A team of fourteen Kansas City based–production artists plus nine professional actors will interpret and bring to the stage IMAGINARY FRIENDS, a new work of fantasy for teens, preteens, and families adapted by Laurie Brooks. A partnership with Children’s Mercy Hospital officials will serve to advise The Coterie on authentically sharing the story of teen cancer, as well as raise awareness through educational residencies. The source work is a short story centering on Jack, a young teen, who must face a demon alone. A diagnosis of cancer throws Jack into a parallel, hidden world within a heavily wooded park that borders his home.

Great Plains Theatre Conference (Omaha, NE)
North Freeway $15,000

With its Neighborhood Tapestries project, Great Plains Theatre Conference (GPTC) will commission a new play from community dialogue to be presented in May 2018 during GPTC’s PlayFest theatre festival. Over the twelve-month development period, the North Freeway project will explore the stories of north Omaha, a historically underserved African American community. Playwright Denise Chapman is a lifelong resident of north Omaha and grew up near the North Freeway. She has more than ten years of experience writing, directing, producing, and acting in the Omaha community. There will be a visual art exhibit of photos and historical artifacts to accompany the final performance of the play.

Sheryl Martin (Norman, OK)
Oklahoma StoryWorks: The Food Project ($15,000)

This project will be the first in a series of documentary projects created and produced by Oklahoma StoryWorks focusing on the lives and food-related issues of citizens of Norman, Oklahoma, and surrounding towns. After interviewing Oklahomans from all walks of life, Ms. Martin and four professional Oklahoma actors will lead a workshop with community members and further partner with community cultural organizations in Norman, Oklahoma, both non-profit and commercial, to create and perform The Food Project. Issues for exploration include: hunger and appetite in life and in literature; food and cooking traditions as practiced by Oklahomans of various ethnic backgrounds; food scarcity and insecurity in both urban and rural areas; and what happens when the Slow Food Movement meets the Oklahoma Public Schools Cafeteria.

Visual Art

Aurora Picture Show (Houston, TX)
12 Gestures ($9,000)

Aurora Picture Show requests funding for a six-channel, gender-bending video installation created and directed by Houston-based interdisciplinary artists Nick Vaughan and Jake Margolin. This work will feature members of Eastern Oklahoma’s drag community in a series of overtly political performances that will pair lip-synced renditions of political texts and music with task-element and durational actions. Following its Texas premiere, the artists will present 12 Gestures in multiple locations in Oklahoma, including Tahlequah’s annual pride festival, TahlEquality. Each presentation will also be coupled with a live performance event featuring a number of the Oklahoma-based collaborators.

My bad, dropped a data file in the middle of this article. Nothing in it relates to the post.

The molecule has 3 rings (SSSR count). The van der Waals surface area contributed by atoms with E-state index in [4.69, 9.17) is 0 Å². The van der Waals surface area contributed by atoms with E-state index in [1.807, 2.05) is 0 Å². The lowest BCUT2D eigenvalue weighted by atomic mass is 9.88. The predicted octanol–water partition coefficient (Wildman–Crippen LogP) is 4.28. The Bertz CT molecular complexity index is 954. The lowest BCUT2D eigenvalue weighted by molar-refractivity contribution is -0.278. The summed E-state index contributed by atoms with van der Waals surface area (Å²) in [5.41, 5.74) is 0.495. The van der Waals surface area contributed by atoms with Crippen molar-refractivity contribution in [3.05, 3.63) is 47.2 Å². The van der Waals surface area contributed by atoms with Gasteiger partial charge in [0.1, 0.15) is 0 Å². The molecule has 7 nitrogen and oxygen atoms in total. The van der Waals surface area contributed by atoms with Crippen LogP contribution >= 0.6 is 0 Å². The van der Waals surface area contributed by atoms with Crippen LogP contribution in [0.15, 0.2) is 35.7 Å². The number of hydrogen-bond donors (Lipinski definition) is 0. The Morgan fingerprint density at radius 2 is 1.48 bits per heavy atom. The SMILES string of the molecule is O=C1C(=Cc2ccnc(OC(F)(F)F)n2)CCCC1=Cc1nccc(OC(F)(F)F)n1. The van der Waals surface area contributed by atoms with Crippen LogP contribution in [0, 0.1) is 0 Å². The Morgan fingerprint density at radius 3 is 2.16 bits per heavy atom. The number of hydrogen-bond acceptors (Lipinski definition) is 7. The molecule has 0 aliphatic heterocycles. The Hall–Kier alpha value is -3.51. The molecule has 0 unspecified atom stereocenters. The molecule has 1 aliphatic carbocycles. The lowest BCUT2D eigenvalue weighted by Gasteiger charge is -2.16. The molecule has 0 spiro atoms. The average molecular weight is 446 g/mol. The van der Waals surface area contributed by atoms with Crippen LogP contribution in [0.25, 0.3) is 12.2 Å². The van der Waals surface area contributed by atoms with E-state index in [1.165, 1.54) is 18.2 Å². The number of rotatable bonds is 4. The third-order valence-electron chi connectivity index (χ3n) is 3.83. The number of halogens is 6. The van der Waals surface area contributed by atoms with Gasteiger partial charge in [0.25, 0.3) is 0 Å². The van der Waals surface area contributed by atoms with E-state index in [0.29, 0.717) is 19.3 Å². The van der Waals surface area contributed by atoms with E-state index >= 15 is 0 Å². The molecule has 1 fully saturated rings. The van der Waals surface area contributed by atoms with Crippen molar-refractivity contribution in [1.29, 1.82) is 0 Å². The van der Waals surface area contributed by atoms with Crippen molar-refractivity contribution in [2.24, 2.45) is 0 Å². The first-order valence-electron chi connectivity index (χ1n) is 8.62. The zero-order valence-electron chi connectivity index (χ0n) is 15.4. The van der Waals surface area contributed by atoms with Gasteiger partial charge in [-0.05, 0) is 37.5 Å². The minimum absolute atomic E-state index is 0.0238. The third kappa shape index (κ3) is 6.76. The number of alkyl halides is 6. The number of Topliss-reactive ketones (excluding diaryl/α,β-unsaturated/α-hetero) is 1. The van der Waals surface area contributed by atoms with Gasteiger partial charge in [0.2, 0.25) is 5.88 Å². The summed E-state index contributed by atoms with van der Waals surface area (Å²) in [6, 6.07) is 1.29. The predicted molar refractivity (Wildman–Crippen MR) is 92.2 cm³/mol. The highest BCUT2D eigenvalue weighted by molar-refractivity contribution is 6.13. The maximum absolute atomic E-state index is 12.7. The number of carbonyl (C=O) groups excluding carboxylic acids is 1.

Classen Ten Penn Neighborhood Association (Oklahoma City, OK)
Classen Ten Penn Public Art Initiative ($15,000)

The Classen Ten Penn street art initiative will employ between five to ten artists and four or five student artists through a public call for artists to create new and original works of public art in our neighborhood to solve specific and systemic problems the neighborhood faces, including, but not limited to, safety and public perception. Among the community partners are the City of Oklahoma City’s Development Services Department, Public Works Department, and Parks and Recreation Department; Current Studio, an art organization in the neighborhood run by artist-curators Kelsey Karper and Romy Owens; and with students at the University of Oklahoma’s (OU) School of Visual Art under the supervision of sculptor and professor Jonathan Hils.

George A. Spiva Center for the Arts (Joplin, MO)
Spiva Sketchbook Project ($3,500)

M-AAA support will focus on the final stage of a year-long project through which eighty artists, ages eight to eighty, creatively and concurrently documented their thoughts, interests, hopes, and dreams. Artists have shared their progress throughout the year on a private Facebook page and during monthly workshops. Upon completion of the sketchbooks, scanning and posting of portfolios online and an exhibition of the materials will be held at the Spiva Regional Gallery.

OLANIYI RASHEED AKINDIYA (Pflugerville, TX)
SASHO L’OJU EGUN / Behind the Mask ($15,000)

The Bahia people of Brazil and the Yoruba people of Nigeria both celebrate the Egungun Festival, a traditional religious ritual, where masqueraders dance in elaborate costumes. This project involves the creation of seven original masquerade costumes from traditional materials, incorporating symbols and patterns from cultures around the world including, but not limited to, Ghana (Adinkran), Nigeria (Uli, Arewa), South Africa (Ndebele), Cameroon (Bamuleke), Australia (Aboriginal), New Zealand (Mauri), and Mexico/New Mexico (Pueblo). These costumes will be worn and displayed as sculpture installation. The artist and six other dancers will collaborate on dance pieces to perform in public spaces wearing the masquerade costumes.